SEC commissioner Hester Peirce unveils updated version of 'safe harbor' proposal for crypto tokens

Hester Peirce, the crypto-friendly commissioner at the Securities and Exchange Commission (SEC), has formally unveiled an updated version of her proposed regulatory safe harbor for token sales.

In a public statement, Peirce said that the proposal "seeks to provide network developers with a three-year grace period within which, under certain conditions, they can facilitate participation in and the development of a functional or decentralized network, exempted from the registration provisions of the federal securities laws."

The updated version comes more than a year after Peirce originally put forward a proposed three-year safe harbor period for token sales, as previously reported. The update was also published on GitHub.

Peirce's statement highlights the change made the proposal: updated token purchaser protections requiring "semi-annual updates to the plan of development disclosure and a block explorer"; an "exit report requirement" that "would include either an analysis by outside counsel explaining why the network is decentralized or functional, or an announcement that the tokens will be registered under the Securities Exchange Act of 1934"; and lastly, that exit report requirement "provides guidance on what outside counsel’s analysis should address when explaining why the network is decentralized."

"The guidance is not a bright-line test, but rather attempts to strike a balance between providing a manageable number of useful guideposts while maintaining sufficient flexibility for the facts and circumstances of each network to be considered in the analysis," Peirce went on to say.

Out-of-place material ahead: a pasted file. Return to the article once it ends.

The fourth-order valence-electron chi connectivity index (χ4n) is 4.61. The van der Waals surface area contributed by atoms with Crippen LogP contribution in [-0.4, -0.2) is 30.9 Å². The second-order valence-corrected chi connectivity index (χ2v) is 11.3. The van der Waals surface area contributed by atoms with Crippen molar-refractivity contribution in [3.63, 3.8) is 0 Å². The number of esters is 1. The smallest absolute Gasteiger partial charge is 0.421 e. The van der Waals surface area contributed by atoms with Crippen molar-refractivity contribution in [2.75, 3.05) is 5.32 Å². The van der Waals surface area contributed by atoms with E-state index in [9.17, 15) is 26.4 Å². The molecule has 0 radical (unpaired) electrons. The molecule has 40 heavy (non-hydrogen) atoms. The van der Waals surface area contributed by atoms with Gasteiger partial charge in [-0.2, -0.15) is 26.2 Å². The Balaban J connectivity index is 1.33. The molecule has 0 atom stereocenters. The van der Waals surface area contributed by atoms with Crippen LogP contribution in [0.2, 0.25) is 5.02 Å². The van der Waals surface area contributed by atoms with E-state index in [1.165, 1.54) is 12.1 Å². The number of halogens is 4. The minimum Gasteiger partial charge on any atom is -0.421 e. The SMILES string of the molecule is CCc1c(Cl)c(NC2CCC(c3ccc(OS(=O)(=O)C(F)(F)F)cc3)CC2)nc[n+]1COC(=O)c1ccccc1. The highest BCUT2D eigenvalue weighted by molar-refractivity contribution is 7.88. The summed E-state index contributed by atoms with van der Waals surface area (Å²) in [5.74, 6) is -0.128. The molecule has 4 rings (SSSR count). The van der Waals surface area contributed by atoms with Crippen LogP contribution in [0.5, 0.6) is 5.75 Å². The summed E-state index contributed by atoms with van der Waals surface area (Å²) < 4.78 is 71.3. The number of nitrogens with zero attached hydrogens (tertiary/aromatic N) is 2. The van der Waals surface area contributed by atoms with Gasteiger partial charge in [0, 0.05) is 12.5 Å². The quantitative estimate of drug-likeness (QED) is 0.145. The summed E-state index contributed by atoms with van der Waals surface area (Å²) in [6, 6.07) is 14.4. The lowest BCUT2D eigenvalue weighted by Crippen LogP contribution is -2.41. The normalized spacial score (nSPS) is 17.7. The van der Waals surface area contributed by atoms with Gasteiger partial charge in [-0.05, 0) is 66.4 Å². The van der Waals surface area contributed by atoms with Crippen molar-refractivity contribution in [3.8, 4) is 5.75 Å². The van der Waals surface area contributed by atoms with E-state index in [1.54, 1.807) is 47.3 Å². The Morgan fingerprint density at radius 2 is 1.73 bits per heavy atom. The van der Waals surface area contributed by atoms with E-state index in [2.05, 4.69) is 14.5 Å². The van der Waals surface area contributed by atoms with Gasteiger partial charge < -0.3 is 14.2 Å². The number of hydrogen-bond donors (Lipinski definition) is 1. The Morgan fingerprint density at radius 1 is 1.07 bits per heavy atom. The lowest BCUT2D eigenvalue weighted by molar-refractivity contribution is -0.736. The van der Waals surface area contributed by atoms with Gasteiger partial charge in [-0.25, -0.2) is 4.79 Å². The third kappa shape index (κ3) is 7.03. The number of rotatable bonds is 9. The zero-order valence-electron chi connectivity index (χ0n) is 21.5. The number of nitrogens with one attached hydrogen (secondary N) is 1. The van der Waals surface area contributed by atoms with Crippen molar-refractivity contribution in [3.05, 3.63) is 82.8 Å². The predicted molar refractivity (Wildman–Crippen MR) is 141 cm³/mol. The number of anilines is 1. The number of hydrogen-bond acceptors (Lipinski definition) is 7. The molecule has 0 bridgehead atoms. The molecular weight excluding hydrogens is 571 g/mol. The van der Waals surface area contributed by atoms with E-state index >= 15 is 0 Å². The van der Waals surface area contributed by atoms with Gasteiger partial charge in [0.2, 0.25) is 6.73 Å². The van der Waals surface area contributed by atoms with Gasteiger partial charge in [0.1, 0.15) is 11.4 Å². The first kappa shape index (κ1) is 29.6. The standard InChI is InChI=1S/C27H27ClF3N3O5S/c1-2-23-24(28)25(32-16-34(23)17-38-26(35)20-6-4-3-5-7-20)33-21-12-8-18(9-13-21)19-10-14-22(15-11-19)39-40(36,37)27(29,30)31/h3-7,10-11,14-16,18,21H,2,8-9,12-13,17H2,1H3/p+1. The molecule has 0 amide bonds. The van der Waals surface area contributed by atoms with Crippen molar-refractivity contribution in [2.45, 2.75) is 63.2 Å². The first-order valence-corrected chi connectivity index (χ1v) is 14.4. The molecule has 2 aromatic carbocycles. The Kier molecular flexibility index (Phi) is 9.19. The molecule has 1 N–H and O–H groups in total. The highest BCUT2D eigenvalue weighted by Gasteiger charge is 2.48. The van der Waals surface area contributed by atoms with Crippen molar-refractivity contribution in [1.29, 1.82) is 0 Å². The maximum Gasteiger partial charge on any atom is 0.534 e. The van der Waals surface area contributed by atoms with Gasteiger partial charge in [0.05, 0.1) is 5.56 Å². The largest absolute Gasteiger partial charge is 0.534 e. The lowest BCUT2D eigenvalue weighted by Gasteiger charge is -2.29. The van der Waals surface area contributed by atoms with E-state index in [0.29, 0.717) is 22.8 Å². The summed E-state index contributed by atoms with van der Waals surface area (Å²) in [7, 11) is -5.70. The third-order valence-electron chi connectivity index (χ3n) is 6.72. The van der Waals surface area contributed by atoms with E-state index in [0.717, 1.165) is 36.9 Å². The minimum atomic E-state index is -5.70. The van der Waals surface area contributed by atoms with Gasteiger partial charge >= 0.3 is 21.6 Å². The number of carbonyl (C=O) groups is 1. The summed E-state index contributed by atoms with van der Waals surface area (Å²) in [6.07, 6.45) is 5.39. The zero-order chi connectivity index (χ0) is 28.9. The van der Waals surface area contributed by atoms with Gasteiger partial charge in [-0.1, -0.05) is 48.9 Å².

In past statements and public appearances, Peirce has long lamented what she has described as inadequate regulatory clarity for companies and developers operating in the crypto space. That said, she expressed hope in a speech last month that 2021 would mark a "turning point" for the regulatory environment in the United States. 

Her updated proposal comes as former CFTC chairman Gary Gensler awaits final confirmation as chairman of the SEC by the Senate, an action that is expected in the coming days. Indeed, Peirce referenced the forthcoming leadership change in her statement.

"Now, as a new Chairman is coming into the SEC with a new agenda, is the perfect time for the Commission to consider afresh how our rules can be modified to accommodate this new technology in a responsible manner," Peirce concluded. "I invite the public to provide feedback on the updated proposal and look forward to the continued honest and open debate on how to address the issue."

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